Where renders are detaching or crumbling, it is general practice to strip the affected areas and then apply a new render to match the original .However, sometimes it is possible to consolidate building renders where they occur on a small scale. This can be done by grouting with a weak lime mortar, using syringes to insert the grout.
Render should be given sufficient time to carbonate before painting with any finish that will hinder permeability. It is recommended that lime renders are decorated with permeable finishes such as lime wash to allow the render to breath.
It is important to take note of the hardness, porosity and condition of the substrate, consistent moisture levels within the wall, and where the render is positioned on the building. Render should be replaced with lime, and it is recommended that original render mixes be examined and where possible scientific analysis should be carried out to determine the original render mix.
It is important that the aggregate is selected carefully in terms of colour, as this will affect the colour of mortars and unpainted renders, and texture when carrying out repairs. Aggregates should be well-washed, well graded, and sharp. Soft fine builder’s sand should not be used for plastering.
The proportion of aggregate to binder should be selected carefully as this will determine the porosity and strength of the render once it has hardened. Typical mixes often comprise of one part of lime to three parts sand, but this mix should not be used universally as mixes need to be specified to suit specific situations. Hydrated or hydraulic lime 2, 3.5 and 5 have to be selected carefully.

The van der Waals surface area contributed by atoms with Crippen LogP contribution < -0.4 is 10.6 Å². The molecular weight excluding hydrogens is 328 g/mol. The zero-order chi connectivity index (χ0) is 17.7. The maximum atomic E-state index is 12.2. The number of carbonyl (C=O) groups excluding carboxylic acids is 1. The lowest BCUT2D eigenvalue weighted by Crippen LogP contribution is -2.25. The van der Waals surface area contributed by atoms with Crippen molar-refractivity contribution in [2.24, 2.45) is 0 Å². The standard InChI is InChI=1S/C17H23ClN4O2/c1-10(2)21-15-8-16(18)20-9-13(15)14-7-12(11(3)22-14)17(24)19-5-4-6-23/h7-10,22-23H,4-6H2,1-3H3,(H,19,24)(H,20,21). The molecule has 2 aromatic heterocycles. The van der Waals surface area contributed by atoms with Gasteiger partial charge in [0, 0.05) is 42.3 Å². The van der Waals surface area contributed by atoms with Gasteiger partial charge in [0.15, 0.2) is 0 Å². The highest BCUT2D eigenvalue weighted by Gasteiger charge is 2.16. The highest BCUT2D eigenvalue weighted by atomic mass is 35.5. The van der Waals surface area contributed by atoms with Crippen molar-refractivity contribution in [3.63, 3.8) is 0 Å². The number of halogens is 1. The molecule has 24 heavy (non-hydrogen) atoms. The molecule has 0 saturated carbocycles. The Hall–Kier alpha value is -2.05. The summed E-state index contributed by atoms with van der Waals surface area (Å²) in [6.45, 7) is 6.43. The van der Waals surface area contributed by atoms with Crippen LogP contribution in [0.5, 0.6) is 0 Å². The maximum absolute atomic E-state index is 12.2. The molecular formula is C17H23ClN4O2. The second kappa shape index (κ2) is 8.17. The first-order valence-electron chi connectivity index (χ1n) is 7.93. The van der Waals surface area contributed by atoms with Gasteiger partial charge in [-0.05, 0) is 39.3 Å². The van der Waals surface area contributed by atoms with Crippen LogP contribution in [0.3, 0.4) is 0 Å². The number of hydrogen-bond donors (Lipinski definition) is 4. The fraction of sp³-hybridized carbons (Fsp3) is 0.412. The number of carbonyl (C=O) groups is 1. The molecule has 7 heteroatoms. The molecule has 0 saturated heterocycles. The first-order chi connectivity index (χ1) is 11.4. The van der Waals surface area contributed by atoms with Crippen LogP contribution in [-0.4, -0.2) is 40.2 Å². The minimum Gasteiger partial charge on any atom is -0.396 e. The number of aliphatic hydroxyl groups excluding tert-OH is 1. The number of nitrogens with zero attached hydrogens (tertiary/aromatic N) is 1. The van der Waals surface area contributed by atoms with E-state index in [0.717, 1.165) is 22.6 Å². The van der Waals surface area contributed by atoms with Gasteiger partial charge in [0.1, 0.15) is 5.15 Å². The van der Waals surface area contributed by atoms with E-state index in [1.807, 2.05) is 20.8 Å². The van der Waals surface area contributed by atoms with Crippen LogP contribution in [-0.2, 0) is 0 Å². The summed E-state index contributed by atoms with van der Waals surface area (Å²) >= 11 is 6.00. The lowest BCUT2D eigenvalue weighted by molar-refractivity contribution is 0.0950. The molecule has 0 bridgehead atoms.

Lime render should not be applied in freezing or wet conditions as this will hinder carbonisation, nor should they be applied in very dry or windy conditions as this can cause the mix to dry too quickly. Protection should be given to the newly applied renders in the form of fine nets, damp sacking or polythene while ensuring that air can circulate .It may also be necessary to spray the render occasionally with water to ensure the render stays moist in very dry condition and does not dry too quickly.
It should not be applied in overly thick coats, and it is recommended to apply two coats of 10 mm rather than one of 20 mm. Each coat must have properly carbonated before the next one is applied and the succeeding coats should also be weaker than the previous coats to ensure that the moisture can evaporate freely through the render.
It is ill advised to remove renders from a building where the substrate material was never intended to be exposed to the elements. This is a major problem in many area of the country. Such buildings were rendered because the underlying masonry has poor weathering capabilities and requires a protective weathering coat. The stripping of renders will seriously alter the character of a historic building, and can lead to serious damp problems which, over time can have severe structural implications.